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Seamless Travel – how facial recognition is revolutionising travel and security

Facial recognition has become an increasingly prevalent part of our lives, most commonly with smartphones and their apps that we use on a day-to-day basis. Now, however, businesses, organisations and entire sectors are finding new ways to utilise its capabilities, combining it with complementary technologies to provide streamlined, secure and personalised services. 

A strong example of this can be seen in air travel where facial recognition is already being incorporated with the ambition to fully integrate the technology as part of the entire end-to-end, “couch to coach” airport experience. It’s not quite there yet but things are quickly heading in that direction and it’s easy to see the profound and positive impact it will have. 

The COVID-19 pandemic has hastened the process, removing friction from the experience to increase passenger throughput at all stages of the journey is critical to avoiding the alternative of building ever-larger airports and facilities.  Whilst domestic travel is still possible in some countries around the world, most international travel is currently grounded and this is giving airports the opportunity to reassess the journey through the terminal, reducing the number of contact points as the world moves ever closer to a contactless society.

A unique biometric key for every passenger 

The primary feature which will make this end-to-end integration possible is the creation of a unique biometric key for every passenger which is connected by that individual’s face. Facial recognition technology has now developed with enough accuracy, precision and sophistication to distinguish, recognise and authenticate one individual from all others.  

This creates the pivot from which multiple touchpoints can be included and connected, enabling frictionless transitions at various stages and interactions of the airport experience. It is also an example of two technologies, biometric data and facial recognition, complementing one another to create a whole new experience and level of service.  

The ticketless potential 

The other great aspect in creating a unique biometric key for every passenger is that it negates the need for additional forms of identification and ticketing that are, at this point in time, a necessity. The information that is currently included in airline tickets, boarding passes and even passports could easily be uploaded onto the biometric key with facial recognition used to connect that data to the passenger. 

This fact alone will immediately relieve so much of the stress and anxiety currently associated with air travel from the passenger point of view. When you consider the additional resource that airlines currently spend dealing with issues such as lost tickets/boarding passes and passports, the broader benefits to the sector as a whole become even more clear.  

Eliminating repetitive processes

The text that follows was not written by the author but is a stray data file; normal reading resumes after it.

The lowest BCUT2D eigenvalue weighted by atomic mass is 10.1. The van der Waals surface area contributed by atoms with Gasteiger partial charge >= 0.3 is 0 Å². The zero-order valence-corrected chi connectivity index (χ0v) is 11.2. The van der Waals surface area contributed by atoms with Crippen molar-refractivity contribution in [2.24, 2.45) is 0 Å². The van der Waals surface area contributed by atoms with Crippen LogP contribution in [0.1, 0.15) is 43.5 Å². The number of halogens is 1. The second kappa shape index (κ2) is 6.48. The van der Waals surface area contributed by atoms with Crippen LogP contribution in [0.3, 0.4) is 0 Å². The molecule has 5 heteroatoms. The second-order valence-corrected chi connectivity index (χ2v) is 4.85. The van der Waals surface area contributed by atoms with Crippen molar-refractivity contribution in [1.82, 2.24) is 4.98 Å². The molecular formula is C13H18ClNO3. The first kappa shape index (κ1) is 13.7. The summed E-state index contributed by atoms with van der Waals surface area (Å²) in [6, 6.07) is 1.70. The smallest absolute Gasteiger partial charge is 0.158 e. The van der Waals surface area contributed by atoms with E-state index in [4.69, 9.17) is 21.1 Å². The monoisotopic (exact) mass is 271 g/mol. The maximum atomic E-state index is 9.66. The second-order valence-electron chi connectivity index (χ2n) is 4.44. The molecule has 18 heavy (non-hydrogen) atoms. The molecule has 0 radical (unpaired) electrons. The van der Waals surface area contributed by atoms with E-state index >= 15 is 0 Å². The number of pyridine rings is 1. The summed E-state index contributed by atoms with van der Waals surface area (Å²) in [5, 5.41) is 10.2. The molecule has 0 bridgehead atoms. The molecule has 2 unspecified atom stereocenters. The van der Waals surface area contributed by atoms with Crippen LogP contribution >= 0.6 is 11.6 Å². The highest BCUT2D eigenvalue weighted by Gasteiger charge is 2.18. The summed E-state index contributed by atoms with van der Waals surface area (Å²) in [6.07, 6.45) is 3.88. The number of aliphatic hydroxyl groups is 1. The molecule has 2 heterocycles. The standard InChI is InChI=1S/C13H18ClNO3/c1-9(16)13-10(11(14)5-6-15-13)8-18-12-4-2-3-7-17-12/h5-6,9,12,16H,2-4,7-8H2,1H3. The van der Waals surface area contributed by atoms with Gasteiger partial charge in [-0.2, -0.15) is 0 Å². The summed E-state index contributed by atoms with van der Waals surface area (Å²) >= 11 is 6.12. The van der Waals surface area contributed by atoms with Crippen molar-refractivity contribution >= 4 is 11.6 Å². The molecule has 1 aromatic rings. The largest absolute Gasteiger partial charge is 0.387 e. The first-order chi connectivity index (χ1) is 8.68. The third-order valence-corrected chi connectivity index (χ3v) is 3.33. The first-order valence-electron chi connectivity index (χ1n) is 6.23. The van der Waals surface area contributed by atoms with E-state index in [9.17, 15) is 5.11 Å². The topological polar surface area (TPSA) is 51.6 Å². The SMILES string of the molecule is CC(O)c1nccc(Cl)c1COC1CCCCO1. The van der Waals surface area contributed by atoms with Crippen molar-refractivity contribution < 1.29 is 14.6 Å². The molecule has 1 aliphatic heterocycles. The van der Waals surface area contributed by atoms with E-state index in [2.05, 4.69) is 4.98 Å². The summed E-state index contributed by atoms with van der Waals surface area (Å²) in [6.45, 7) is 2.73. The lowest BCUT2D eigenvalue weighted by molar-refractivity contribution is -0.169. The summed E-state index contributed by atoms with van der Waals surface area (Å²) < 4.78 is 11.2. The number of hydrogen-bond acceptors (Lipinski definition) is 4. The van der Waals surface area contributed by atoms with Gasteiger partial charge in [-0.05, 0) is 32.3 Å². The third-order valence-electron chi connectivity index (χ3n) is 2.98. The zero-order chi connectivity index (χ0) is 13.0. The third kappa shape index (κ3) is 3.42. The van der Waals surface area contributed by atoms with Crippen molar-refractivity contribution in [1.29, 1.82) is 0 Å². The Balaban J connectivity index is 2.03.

The airport experience is currently characterised by a lot of repetitive processes. Passport, ID and/or ticket checks are required at check-in counters/kiosks and security on the airport side and upon boarding on the terminal side. Further checks are then required on arrival, through customs and immigration.  

Many of these stages involve a protracted human interaction which slows down the process at each interval. Using facial recognition technology, many of these checks could be automated with measures in place to manually check only those passengers who get flagged by the system through biometric data. Not only does this mean a lower level of intrusiveness for regular passengers but it also means current resources could be redirected to real and genuine threats to safety and security. 

In light of the COVID-19 pandemic, it also creates an opportunity for airports to reduce the contact points, helping to reduce the potential spread of COVID-19 and other germs throughout the airport experience.

Creating commercial opportunities 

The great thing about the efficiency gains made to the check-in/boarding/security processes is that the reduction of time spent in queue management increases the pedestrian flow in other parts of the airport. This creates great opportunities for businesses in those areas to take advantage of passengers will also have more time on their hands which gives retailers more opportunity to make that sale.  

Retailers themselves could also use facial recognition at the point of transaction. For example, passengers with airpoints/miles could have that data connected to their unique biometric key which they could then spend via a facial recognition initiated transaction.  

NEC and the Star Alliance Partnership 

NEC has been working towards these goals for some time now and in 2019 announced a partnership with the Star Alliance network that will see many of these initiatives come to life.  

The partnership will see NEC develop a biometric data-based identification platform for frequent flyer program customers of Star Alliance member airlines. Facial recognition will play a key role in this to help create the seamless experience described above through check-in, bag drop, lounges and boarding gates.  

As the world’s largest airline alliance, the implications of the partnership are huge and will no doubt change and shape the air travel passenger experience for years to come.  


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